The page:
That 2nd GOP Debate Was a Disaster

That 2nd GOP Debate Was a Disaster
(L–R) North Dakota Gov. Doug Burgum, former New Jersey Gov. Chris Christie, former South Carolina Gov. and U.N. ambassador Nikki Haley, Florida Gov. Ron DeSantis, entrepreneur Vivek Ramaswamy, South Carolina Sen. Tim Scott, and former Vice President Mike Pence at the second Republican presidential primary debate at the Ronald Reagan Presidential Library in Simi Valley, Calif., on Sept. 27, 2023. (Robyn Beck/AFP via Getty Images)
Jeffrey A. Tucker

After the disastrously idiocratic Republican debate on the evening of Sept. 27—which, like a fool, I stayed up late to watch—Florida Gov. Ron DeSantis, who was one of the participants, sat down with Sean Hannity of Fox.

“If I was at home watching that,” Mr. DeSantis said, “I would have changed the channel.”

Exactly. If just one candidate had said the following, that candidate would have been the winner.

“Before I attempt to answer your canned and superficial question, let me say this. This format is awful. These questions have so far been hackneyed and scripted. The time limits seem designed to generate clips for social media and nothing more. Your games with the microphones are annoying. This great country is falling apart, and Fox seems to be running the circuses. This isn't serious. Our nation is in the midst of a real emergency. The American people deserve better.”

That would have been the night’s takeaway. It's also what every single viewer was thinking. There's no one who spent two hours watching that mess who didn’t feel robbed. Not one salient point emerged from it. Fox got its advertisements in, mercifully free of pharma, but that's all.

It was otherwise a complete waste.

Former President Donald Trump was the only winner.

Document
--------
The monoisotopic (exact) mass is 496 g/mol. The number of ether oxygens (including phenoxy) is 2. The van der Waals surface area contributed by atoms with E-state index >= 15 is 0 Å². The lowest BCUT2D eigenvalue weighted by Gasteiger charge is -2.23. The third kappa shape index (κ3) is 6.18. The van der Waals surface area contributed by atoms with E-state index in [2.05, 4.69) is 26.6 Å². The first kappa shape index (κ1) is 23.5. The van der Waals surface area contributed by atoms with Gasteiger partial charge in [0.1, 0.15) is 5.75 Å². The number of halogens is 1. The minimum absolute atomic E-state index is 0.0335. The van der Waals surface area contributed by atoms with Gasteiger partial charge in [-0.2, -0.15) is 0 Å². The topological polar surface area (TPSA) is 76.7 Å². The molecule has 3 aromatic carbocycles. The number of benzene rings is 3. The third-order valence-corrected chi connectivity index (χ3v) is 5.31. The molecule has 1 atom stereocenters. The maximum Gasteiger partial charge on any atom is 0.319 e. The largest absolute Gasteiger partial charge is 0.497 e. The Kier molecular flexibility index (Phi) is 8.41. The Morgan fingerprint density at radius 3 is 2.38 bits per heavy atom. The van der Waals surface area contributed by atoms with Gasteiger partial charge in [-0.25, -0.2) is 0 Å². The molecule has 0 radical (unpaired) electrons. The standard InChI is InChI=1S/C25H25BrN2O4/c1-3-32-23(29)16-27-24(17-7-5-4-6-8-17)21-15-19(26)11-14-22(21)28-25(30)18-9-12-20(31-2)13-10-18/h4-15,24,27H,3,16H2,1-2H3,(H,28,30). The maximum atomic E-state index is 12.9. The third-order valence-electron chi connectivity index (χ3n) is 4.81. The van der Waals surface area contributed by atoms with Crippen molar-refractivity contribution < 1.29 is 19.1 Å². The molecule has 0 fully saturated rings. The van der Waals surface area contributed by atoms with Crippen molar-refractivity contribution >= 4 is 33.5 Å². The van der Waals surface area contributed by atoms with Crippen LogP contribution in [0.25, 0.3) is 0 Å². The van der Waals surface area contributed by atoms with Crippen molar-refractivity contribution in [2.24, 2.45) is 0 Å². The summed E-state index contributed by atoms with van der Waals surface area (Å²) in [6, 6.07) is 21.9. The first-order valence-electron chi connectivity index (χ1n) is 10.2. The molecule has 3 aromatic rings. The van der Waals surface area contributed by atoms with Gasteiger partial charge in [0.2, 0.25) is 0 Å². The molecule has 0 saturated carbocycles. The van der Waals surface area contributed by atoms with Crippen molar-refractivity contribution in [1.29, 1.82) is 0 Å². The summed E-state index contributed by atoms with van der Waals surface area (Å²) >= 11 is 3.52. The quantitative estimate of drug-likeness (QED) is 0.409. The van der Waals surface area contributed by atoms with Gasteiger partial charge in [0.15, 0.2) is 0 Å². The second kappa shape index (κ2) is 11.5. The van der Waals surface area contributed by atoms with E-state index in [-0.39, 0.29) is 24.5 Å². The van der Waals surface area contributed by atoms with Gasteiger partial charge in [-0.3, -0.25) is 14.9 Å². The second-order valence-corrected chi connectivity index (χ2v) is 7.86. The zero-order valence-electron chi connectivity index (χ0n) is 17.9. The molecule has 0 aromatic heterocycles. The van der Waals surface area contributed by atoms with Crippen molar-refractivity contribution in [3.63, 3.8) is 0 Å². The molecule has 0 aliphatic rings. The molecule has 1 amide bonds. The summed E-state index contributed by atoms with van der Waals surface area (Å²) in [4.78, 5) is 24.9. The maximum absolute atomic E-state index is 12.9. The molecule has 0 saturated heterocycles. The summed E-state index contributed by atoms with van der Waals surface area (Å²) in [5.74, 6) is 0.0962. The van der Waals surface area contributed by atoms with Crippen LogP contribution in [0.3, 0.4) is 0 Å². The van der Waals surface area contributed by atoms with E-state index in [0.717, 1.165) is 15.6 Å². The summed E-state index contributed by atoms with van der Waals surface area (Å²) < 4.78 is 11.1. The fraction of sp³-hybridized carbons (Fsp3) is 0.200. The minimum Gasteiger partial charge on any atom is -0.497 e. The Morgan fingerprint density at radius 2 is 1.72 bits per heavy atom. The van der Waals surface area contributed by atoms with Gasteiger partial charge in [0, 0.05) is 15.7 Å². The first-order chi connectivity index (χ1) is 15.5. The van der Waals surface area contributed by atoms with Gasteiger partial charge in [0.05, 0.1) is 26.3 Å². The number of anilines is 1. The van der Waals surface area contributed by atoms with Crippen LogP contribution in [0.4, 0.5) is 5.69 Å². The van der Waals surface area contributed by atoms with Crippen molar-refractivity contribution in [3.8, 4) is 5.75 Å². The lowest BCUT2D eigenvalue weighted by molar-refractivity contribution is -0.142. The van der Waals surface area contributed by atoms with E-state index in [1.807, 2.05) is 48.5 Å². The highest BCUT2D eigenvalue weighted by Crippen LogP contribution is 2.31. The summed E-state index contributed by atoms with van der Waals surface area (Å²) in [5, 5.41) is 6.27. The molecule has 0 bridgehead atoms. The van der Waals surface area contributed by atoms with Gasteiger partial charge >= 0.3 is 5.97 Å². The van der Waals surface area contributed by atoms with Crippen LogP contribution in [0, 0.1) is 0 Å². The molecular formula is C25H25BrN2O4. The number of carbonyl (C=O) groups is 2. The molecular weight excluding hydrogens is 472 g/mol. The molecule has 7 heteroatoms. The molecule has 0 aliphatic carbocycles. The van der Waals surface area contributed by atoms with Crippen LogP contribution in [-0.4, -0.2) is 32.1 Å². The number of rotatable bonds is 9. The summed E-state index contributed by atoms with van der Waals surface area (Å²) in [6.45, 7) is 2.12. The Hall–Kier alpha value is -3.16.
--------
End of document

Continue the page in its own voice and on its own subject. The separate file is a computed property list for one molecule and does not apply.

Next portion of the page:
The format and question content alone was stunning, almost jaw-dropping. The point seemed to be to run a before-times debate of the old sort. That's why so many questions seemed lifted from the reject pile from 2012. One moderator even posed as a representative of the Latino community—complete with a thick accent—and asked questions almost exclusively about that subject, which only reinforces the very identity politics that's ripping the country apart.

There was no mention of the Centers for Disease Control and Prevention, the CIA, the FBI, the decaying standard of living as a result of Washington’s mismanagement, the censorship, the fall of U.S. cities, lockdowns, or any other elements of hardcore reality. Indeed, the entire question slate seemed designed to avoid reality.

We have an administrative state that's out of control, rampant digital censorship and spying, a security state run amok, a people broken by lockdowns and lies, and an utterly pointless proxy war going on with Russia—and yet there wasn't one mention of any of that. The moderators pretended that the country was a normal place with the old debates about health insurance or something. Not one of them hinted at the sheer scale of the problem.

As for the candidate answers, they all seemed overcoached. Staff invariably drills numbers into the heads of candidates, thinking somehow that flinging numbers around will make them seem serious. As a result, the two hours were a blizzard of blah blah. It was 20 percent this, and 70 percent that, and 54 percent this, and 10 million that, plus 4 million this, and 30 percent that. None of this gibberish means anything to any viewer.

And when they weren’t tossing off phony baloney data, they were telling silly anecdotes about real-life people while trying to keep within the 60-second limit. It didn't work. The cross-talk was even more ridiculous. At some point, Sen. Tim Scott was denouncing former U.N. Ambassador Nikki Haley for something to do with curtains, as in the things you use to cover windows. I couldn’t figure it out, and no one else could either.